Network Rail staff discriminated against female colleague by watching porn and asking about oral sex


Sexist male Network Rail staff discriminated against their female colleague by watching porn at work, asking her about oral sex and ‘deliberately using the word c*** around her’, tribunal rules

  • Network Rail staff watched porn and waved sex toys in their Wimbledon office
  • Rowena Owens was subject to ‘extreme sexism’ at the signal-centre from 2015
  • The panel ruled all 25 incidents she complained about were sex discrimination
  • Because the incidents happened too long ago, she won’t receive compensation

Sexist male Network Rail workers discriminated against their female colleague by watching porn in the office, asking her about oral sex and ‘deliberately using the word c*** around her, a tribunal found.

Rowena Owens was subjected to ‘extreme sexism’ by at least 16 colleagues at the male-dominated signal centre in Wimbledon, London, where they worked.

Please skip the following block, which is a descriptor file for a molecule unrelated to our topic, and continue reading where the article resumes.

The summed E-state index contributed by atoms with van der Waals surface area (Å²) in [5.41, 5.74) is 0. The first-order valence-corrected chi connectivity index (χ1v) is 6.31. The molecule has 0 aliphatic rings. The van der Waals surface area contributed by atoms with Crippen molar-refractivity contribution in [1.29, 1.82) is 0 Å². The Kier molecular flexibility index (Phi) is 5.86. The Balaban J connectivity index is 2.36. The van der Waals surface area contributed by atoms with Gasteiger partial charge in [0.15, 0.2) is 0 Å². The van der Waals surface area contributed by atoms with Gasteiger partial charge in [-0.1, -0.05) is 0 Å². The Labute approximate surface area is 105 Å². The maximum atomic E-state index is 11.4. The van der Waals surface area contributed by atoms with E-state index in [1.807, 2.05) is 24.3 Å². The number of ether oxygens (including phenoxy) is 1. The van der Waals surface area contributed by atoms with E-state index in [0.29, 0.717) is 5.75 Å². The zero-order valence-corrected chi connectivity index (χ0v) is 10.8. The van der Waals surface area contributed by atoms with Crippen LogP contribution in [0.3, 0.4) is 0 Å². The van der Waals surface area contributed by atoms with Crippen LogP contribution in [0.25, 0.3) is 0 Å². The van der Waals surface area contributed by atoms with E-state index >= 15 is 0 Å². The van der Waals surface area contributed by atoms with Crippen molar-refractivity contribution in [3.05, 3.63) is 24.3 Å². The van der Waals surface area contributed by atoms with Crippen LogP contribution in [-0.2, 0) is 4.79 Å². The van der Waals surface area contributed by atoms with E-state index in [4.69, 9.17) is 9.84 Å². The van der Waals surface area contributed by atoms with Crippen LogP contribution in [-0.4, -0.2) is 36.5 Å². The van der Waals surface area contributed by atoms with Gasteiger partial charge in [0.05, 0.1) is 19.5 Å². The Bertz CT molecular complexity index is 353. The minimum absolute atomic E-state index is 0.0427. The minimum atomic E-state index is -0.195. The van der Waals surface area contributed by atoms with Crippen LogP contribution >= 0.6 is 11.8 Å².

Signaller Ms Owens had a sex toy waved at her, had to put up with looking at images of topless women around the office, and said female train drivers were routinely unfairly criticised.

The employment tribunal held in Croydon, London, found there were at least 25 separate incidents of sex discrimination at the large Network Rail signal centre in Wimbledon.

But Ms Owens has lost her case and won’t receive any compensation – because she took the case to tribunal too late.

The employment tribunal held in Croydon, London (pictured) found that there were at least 24 incidents of sex discrimination Network Rail signal centre in Wimbledon. Because the incidents occurred too long ago, the case was dismissed and Ms Owens did not receive compensation

The employment tribunal held in Croydon, London (pictured) found that there were at least 24 incidents of sex discrimination Network Rail signal centre in Wimbledon. Because the incidents occurred too long ago, the case was dismissed and Ms Owens did not receive compensation

The employment tribunal heard Ms Owens moved to the Wimbledon site in November 2015, where there were only ‘two or three’ women out of about 40 staff in total.